CIA nominee pledges to provide 'unvarnished' intelligence
WASHINGTON (AP) — President Joe Biden's nominee to run the CIA told lawmakers Wednesday that he would keep politics out of the job and deliver “unvarnished” intelligence to politicians and policymakers even if they don't want to hear it.
“I've learned that politics must stop where intelligence works begin,” William Burns told members of the Senate Intelligence Committee. “That is exactly what President Biden expects of CIA.”
Burns said the first thing Biden told him when he asked him to take the post is that he "wants the agency to give it to him straight, and I pledged to do just that and to defend those who do the same."
The comments from Burns appeared aimed at drawing a contrast with the prior administration, when President Donald Trump faced repeated accusations of politicizing intelligence while also publicly disputing the assessments of his own intelligence agencies, most notably about Russian election interference.
Burns, a former ambassador to Russia and Jordan who served at the State Department for more than 30 years under both Democratic and Republican presidents, is well-known in diplomatic circles and appears headed for a smooth confirmation.
Despite his decades of experience, he acknowledged that the diverse array of international threats — including from an ”aggressive" Russia and “predatory Chinese leadership” — is different from what he encountered when he first entered government service and even from the years immediately after the Sept. 11 attacks.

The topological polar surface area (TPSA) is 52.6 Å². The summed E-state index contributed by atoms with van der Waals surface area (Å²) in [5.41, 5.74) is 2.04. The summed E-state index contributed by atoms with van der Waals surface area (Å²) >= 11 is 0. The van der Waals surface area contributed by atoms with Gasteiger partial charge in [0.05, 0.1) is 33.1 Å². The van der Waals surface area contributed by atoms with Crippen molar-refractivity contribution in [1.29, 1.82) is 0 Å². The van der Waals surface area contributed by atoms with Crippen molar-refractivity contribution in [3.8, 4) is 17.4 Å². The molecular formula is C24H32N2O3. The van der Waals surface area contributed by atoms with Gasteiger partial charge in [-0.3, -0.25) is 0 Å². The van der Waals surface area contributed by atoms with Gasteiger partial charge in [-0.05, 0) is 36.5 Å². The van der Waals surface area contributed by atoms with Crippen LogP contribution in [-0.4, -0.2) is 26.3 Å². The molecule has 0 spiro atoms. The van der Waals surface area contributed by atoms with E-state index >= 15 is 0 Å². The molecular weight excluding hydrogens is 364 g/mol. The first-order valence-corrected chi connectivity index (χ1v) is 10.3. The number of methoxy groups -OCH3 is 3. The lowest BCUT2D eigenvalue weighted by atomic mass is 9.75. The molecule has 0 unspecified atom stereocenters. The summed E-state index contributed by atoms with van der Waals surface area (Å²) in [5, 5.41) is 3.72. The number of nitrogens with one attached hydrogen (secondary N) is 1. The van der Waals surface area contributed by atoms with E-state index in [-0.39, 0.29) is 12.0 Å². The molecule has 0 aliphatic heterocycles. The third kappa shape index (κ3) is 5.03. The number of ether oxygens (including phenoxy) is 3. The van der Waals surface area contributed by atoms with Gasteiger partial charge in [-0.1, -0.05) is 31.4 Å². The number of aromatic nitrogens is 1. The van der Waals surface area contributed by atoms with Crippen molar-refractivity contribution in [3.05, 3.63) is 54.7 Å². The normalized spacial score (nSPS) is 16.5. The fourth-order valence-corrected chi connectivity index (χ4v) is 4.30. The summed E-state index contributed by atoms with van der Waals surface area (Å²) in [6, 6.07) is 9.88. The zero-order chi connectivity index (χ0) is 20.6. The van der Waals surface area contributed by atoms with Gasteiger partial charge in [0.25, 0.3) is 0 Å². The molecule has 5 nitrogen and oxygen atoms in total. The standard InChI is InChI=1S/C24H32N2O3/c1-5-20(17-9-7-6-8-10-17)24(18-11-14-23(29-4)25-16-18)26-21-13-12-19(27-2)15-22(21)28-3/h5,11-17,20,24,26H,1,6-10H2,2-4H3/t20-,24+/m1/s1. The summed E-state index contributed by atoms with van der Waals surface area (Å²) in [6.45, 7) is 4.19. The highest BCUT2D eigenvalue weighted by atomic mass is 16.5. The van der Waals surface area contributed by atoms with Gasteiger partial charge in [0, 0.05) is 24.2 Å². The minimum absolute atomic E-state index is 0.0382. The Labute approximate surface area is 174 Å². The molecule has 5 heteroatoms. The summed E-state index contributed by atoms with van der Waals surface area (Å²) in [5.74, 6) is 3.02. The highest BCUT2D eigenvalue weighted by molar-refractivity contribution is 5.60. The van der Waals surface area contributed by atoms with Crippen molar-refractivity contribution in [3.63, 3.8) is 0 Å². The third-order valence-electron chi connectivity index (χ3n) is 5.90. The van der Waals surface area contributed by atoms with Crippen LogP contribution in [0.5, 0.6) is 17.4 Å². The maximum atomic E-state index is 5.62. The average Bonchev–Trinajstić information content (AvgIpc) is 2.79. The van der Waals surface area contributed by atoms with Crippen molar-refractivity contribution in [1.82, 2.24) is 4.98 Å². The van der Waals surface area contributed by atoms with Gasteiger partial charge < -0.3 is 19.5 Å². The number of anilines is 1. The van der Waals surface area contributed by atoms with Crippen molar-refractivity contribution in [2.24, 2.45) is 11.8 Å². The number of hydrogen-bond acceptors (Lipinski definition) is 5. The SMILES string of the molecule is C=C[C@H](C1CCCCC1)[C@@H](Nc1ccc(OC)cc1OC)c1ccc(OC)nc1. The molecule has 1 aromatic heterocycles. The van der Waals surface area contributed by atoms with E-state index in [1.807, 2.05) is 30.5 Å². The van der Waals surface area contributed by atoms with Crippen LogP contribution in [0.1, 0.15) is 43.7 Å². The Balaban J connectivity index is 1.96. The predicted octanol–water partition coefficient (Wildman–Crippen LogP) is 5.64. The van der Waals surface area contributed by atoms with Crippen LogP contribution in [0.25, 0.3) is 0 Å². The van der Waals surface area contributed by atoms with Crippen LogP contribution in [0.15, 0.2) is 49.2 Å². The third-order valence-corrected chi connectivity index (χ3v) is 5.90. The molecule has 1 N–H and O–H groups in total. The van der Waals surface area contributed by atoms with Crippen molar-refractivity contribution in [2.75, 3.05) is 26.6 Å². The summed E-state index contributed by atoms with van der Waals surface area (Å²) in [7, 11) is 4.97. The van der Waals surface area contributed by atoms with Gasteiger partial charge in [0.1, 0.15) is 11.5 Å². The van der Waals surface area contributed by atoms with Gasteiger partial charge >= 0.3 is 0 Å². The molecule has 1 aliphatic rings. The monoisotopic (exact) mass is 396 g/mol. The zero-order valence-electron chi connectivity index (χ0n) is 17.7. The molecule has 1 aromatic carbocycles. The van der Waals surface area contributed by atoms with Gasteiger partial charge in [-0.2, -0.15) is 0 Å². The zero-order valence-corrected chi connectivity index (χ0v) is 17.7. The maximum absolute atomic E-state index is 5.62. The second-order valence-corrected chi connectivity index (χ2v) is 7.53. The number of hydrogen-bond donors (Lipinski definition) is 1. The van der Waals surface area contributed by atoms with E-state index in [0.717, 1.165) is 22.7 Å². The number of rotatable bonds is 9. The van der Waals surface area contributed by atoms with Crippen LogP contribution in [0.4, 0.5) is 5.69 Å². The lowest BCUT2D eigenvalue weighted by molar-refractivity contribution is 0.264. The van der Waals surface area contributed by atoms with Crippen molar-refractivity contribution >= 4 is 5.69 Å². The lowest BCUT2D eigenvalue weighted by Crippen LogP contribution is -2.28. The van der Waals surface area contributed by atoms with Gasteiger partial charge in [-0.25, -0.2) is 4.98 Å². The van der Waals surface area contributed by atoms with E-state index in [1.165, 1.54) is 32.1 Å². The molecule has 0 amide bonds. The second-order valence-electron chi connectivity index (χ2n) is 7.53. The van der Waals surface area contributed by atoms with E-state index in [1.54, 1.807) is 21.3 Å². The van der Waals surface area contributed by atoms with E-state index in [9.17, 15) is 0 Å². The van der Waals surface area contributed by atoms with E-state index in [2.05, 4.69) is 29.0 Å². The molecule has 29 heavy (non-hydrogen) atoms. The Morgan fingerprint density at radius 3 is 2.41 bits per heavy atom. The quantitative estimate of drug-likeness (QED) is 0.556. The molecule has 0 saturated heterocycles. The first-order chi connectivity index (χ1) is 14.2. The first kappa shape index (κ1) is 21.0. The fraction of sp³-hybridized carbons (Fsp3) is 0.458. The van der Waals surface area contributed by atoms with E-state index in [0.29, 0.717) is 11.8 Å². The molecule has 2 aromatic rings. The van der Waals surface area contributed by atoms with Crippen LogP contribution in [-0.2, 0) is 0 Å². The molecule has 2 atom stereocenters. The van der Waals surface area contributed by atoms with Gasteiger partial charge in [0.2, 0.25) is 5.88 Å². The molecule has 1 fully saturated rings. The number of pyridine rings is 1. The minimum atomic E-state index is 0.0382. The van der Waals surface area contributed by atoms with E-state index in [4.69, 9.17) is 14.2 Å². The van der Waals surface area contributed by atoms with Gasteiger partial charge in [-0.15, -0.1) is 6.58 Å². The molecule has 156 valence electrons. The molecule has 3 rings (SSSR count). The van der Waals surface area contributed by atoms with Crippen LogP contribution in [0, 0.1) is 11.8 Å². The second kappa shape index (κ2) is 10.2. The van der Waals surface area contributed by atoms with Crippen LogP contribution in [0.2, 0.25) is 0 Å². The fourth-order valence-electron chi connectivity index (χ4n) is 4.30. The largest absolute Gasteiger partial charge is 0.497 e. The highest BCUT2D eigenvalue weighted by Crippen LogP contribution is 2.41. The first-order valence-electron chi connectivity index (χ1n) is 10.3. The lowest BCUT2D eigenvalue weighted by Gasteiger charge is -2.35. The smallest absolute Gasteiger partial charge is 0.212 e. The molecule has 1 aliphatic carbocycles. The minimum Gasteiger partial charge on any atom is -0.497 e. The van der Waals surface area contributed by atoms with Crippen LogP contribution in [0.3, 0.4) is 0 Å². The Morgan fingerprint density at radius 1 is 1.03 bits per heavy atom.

Burns said the “biggest geopolitical test" the country faces comes from China, which in recent years has staged elaborate influence operations inside the U.S. and carried out hacks with the purpose of stealing American intellectual property. Still, he said, there may be room for cooperation with Beijing in areas such as climate change and nuclear nonproliferation.
He said that though Russia was in many ways a declining world power, the country remains a disruptive and potent threat.
“As long as Vladimir Putin is the leader of Russia, we’re going to be operating within a pretty narrow band of possibilities from the very sharply competitive to the very nastily adversarial,” he said.
A recent hack of corporations and U.S. government agencies believed to have been the work of that country laid bare the perils of underestimating the Kremlin and served as a “very harsh wake-up” call about the vulnerabilities of supply chains and critical infrastructure." The Biden administration has said it plans to respond to those intrusions in weeks, rather than months.
“I think it’s essential for the CIA in particular to work even harder to develop our capabilities to help detect these kind of attacks when they come from external players from foreign players."
On Iran, another persistent U.S. adversary, Burns said Tehran can never be trusted with a nuclear weapon.
Under questioning from Democratic Sen. Dianne Feinstein of California, Burns stated that he believed waterboarding, a technique that was part of the CIA's interrogation and detention program for suspected terrorists captured after Sept. 11, 2001, was “torture.” He said the practice would “never again be used" by the CIA but also said that he did not believe the agency should take action against employees who used the tactic under Justice Department guidelines.
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